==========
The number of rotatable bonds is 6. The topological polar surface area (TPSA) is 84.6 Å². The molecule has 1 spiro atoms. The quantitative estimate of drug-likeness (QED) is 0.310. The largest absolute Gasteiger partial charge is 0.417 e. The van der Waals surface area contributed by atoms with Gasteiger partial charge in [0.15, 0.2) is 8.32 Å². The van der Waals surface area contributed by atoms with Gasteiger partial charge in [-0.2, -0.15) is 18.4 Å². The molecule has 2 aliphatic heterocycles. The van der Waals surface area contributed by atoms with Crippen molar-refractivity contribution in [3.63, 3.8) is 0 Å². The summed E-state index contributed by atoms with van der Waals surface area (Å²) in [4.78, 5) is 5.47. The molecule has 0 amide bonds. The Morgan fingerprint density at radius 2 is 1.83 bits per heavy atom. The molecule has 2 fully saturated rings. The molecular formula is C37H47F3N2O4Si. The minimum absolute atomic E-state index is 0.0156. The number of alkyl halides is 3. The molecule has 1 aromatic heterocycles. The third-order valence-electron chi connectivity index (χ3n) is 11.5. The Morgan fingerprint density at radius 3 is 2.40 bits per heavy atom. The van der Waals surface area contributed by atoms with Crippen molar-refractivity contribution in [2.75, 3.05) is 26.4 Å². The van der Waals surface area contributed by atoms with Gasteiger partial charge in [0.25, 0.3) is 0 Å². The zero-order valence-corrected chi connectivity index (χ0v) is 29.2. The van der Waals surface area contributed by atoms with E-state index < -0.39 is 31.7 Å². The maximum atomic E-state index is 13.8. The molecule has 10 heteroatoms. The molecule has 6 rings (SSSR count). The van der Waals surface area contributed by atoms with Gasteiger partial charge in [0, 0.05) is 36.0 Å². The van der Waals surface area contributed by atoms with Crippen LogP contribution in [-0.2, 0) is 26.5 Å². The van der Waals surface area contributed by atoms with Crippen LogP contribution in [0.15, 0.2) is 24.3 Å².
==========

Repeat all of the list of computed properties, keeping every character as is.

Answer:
The number of rotatable bonds is 6. The topological polar surface area (TPSA) is 84.6 Å². The molecule has 1 spiro atoms. The quantitative estimate of drug-likeness (QED) is 0.310. The largest absolute Gasteiger partial charge is 0.417 e. The van der Waals surface area contributed by atoms with Gasteiger partial charge in [0.15, 0.2) is 8.32 Å². The van der Waals surface area contributed by atoms with Gasteiger partial charge in [-0.2, -0.15) is 18.4 Å². The molecule has 2 aliphatic heterocycles. The van der Waals surface area contributed by atoms with Crippen molar-refractivity contribution in [3.63, 3.8) is 0 Å². The summed E-state index contributed by atoms with van der Waals surface area (Å²) in [4.78, 5) is 5.47. The molecule has 0 amide bonds. The Morgan fingerprint density at radius 2 is 1.83 bits per heavy atom. The molecule has 2 fully saturated rings. The molecular formula is C37H47F3N2O4Si. The minimum absolute atomic E-state index is 0.0156. The number of alkyl halides is 3. The molecule has 1 aromatic heterocycles. The third-order valence-electron chi connectivity index (χ3n) is 11.5. The Morgan fingerprint density at radius 3 is 2.40 bits per heavy atom. The van der Waals surface area contributed by atoms with Crippen molar-refractivity contribution in [2.75, 3.05) is 26.4 Å². The van der Waals surface area contributed by atoms with Gasteiger partial charge in [0.25, 0.3) is 0 Å². The zero-order valence-corrected chi connectivity index (χ0v) is 29.2. The van der Waals surface area contributed by atoms with E-state index < -0.39 is 31.7 Å². The maximum atomic E-state index is 13.8. The molecule has 10 heteroatoms. The molecule has 6 rings (SSSR count). The van der Waals surface area contributed by atoms with Gasteiger partial charge in [0, 0.05) is 36.0 Å². The van der Waals surface area contributed by atoms with Crippen LogP contribution in [-0.2, 0) is 26.5 Å². The van der Waals surface area contributed by atoms with Crippen LogP contribution in [0.15, 0.2) is 24.3 Å².